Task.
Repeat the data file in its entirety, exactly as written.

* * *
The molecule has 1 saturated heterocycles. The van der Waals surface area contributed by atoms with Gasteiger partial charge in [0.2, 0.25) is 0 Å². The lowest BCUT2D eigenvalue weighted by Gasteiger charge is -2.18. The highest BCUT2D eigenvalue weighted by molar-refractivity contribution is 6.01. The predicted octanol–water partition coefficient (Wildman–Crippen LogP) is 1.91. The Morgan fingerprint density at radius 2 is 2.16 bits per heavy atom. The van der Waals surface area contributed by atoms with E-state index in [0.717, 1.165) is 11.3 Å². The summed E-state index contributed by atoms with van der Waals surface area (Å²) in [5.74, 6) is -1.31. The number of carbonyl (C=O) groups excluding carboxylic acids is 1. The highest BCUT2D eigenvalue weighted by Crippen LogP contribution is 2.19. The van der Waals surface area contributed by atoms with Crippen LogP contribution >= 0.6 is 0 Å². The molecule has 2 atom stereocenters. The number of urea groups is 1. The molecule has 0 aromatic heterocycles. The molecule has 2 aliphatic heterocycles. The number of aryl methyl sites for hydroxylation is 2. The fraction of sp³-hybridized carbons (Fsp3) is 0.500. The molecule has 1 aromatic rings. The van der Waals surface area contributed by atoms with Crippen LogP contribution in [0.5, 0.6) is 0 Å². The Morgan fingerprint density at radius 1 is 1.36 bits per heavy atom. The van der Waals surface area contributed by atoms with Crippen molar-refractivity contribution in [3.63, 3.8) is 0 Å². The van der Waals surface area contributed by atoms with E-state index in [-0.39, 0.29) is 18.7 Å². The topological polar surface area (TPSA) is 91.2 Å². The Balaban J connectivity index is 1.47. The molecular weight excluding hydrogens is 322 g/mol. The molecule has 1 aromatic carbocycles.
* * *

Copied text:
The molecule has 1 saturated heterocycles. The van der Waals surface area contributed by atoms with Gasteiger partial charge in [0.2, 0.25) is 0 Å². The lowest BCUT2D eigenvalue weighted by Gasteiger charge is -2.18. The highest BCUT2D eigenvalue weighted by molar-refractivity contribution is 6.01. The predicted octanol–water partition coefficient (Wildman–Crippen LogP) is 1.91. The Morgan fingerprint density at radius 2 is 2.16 bits per heavy atom. The van der Waals surface area contributed by atoms with E-state index in [0.717, 1.165) is 11.3 Å². The summed E-state index contributed by atoms with van der Waals surface area (Å²) in [5.74, 6) is -1.31. The number of carbonyl (C=O) groups excluding carboxylic acids is 1. The highest BCUT2D eigenvalue weighted by Crippen LogP contribution is 2.19. The van der Waals surface area contributed by atoms with Crippen LogP contribution >= 0.6 is 0 Å². The molecule has 2 atom stereocenters. The number of urea groups is 1. The molecule has 0 aromatic heterocycles. The molecule has 2 aliphatic heterocycles. The number of aryl methyl sites for hydroxylation is 2. The fraction of sp³-hybridized carbons (Fsp3) is 0.500. The molecule has 1 aromatic rings. The van der Waals surface area contributed by atoms with Crippen LogP contribution in [0.5, 0.6) is 0 Å². The Morgan fingerprint density at radius 1 is 1.36 bits per heavy atom. The van der Waals surface area contributed by atoms with Crippen molar-refractivity contribution in [3.63, 3.8) is 0 Å². The van der Waals surface area contributed by atoms with E-state index in [-0.39, 0.29) is 18.7 Å². The topological polar surface area (TPSA) is 91.2 Å². The Balaban J connectivity index is 1.47. The molecular weight excluding hydrogens is 322 g/mol. The molecule has 1 aromatic carbocycles.